Of course, that is nothing compared to the 3000 point fall suffered by the Dow on Monday. And there is still a way to go until the end of the US session, leaving plenty of time for the index to lose confidence. However, it does suggest that Jerome Powell and his FOMC friends may still have some market-easing weapons in their arsenal. Wednesday night’s scheduled meeting, complete with fresh economic projections, is becoming more and more interesting by the minute.
Another major beneficiary of the Fed’s move was the dollar. The greenback went on a tear once the CPFF was revealed, surging 1.6% against the yen and pound, and 1.9% against the euro. Cable is now stuck under $1.2065 for the first time in close to 6 months.
Update 16-03-2020: Europe more than halves losses despite ugly drop from Dow Jones
Though the Dow Jones opened sharply lower, in a rare sight the European indices didn’t double down on their own losses, instead cutting the morning session’s slump in half.
The Dow quickly shed 6% once the bell rang on Wall Street, taking the same comfort from the Fed rate cut/quantitative easing programme as its peers across the pond – i.e. none at all. This 1400 point plunge left the US index at 21700, above the sub-202350 lows struck briefly after the open.
Finding a smidge more confidence that was seen at that start of the day, the FTSE managed to claw its way back to 5150 – now small feat given that at one point it was trading under 4850 for the first time in 8 and a half years.
This sort of-recovery was echoed in the Eurozone. The DAX was down 2.4%, a colossal improvement on its 7.8% lunchtime dive, while the CAC underwent a similar turnaround, reducing its losses from 9.3% to 3.4%.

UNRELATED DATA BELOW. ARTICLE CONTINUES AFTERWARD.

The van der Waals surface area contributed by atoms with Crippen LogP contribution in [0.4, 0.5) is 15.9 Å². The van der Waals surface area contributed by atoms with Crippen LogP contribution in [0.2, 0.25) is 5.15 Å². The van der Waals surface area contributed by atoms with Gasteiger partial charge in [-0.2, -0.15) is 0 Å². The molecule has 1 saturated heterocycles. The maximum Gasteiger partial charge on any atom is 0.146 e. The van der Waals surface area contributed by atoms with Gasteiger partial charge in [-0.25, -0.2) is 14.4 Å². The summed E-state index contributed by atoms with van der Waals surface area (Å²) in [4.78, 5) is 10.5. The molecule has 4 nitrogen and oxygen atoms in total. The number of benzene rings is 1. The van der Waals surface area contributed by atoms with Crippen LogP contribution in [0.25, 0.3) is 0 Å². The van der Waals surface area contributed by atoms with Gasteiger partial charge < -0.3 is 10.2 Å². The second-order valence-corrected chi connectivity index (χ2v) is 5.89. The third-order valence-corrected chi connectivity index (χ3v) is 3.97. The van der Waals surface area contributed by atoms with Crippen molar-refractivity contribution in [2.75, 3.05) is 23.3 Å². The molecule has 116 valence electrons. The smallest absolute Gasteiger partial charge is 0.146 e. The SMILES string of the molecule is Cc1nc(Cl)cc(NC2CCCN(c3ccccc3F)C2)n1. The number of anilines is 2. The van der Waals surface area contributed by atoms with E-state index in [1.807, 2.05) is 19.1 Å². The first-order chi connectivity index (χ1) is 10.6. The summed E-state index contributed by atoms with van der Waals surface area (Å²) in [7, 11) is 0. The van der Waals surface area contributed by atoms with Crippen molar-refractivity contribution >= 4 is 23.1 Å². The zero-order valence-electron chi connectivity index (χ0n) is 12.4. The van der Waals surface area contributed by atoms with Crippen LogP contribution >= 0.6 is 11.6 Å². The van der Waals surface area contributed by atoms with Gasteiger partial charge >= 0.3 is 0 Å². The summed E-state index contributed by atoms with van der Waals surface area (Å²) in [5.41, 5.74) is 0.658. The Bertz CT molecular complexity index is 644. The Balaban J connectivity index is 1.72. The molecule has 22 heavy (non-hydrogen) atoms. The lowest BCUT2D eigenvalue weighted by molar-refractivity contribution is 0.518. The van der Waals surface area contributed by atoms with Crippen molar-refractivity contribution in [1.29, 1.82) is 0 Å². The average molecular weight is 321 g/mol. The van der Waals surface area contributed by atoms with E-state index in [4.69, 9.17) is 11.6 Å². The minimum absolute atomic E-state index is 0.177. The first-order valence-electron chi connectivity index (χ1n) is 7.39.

Now Europe just has to cling onto those levels until closing time. As for the Dow Jones, it tends to save its big moves for a bit later on – even at its current 6%-plus decline, precedent would suggest that a rally isn’t out of the question. Where the news to prompt such a swing would come from, however, is another matter entirely.
Update 16-03-2020: European losses accelerate as oil collapses, worrying US session still to come
Monday began to turn into another one of those sessions, investors’ fears of a global recession unshakeable despite – or maybe even because of – wave upon wave of central bank action in the last few weeks.
Under intense pressure due to a complete collapse in demand – just look at China’s 13.5% industrial production contraction – Brent Crude plunged 12.4% to $30.35 per barrel. That’s less than half of the $70 per barrel seen at the start of 2020.
This, of course, created a major headache for the commodity-heavy FTSE, especially since copper itself was down 5.3%. The UK index tumbled 6.2% as the day went on, taking it under 5000 for the first time in 8 and a half years.
In a sign of just how bad things are at the moment, that percentage decline meant the FTSE was actually one of Monday’s better performers. The DAX shed 7.8% as it sank to 8450, while the CAC really let rip with a 9.3% slump following reports that France is considering a Spain and Italy-like nationwide lockdown.
The worrying thing is, there is still the US open to come. The sound of the Wall Street bell has tended to act as an accelerator for European losses, which, given their current levels, could cause an orgy of selling.
The Dow Jones is expected to lose around 5.7% when trading gets underway, leaving it the wrong side of 21800 but above the 20400 lows struck at points last Friday.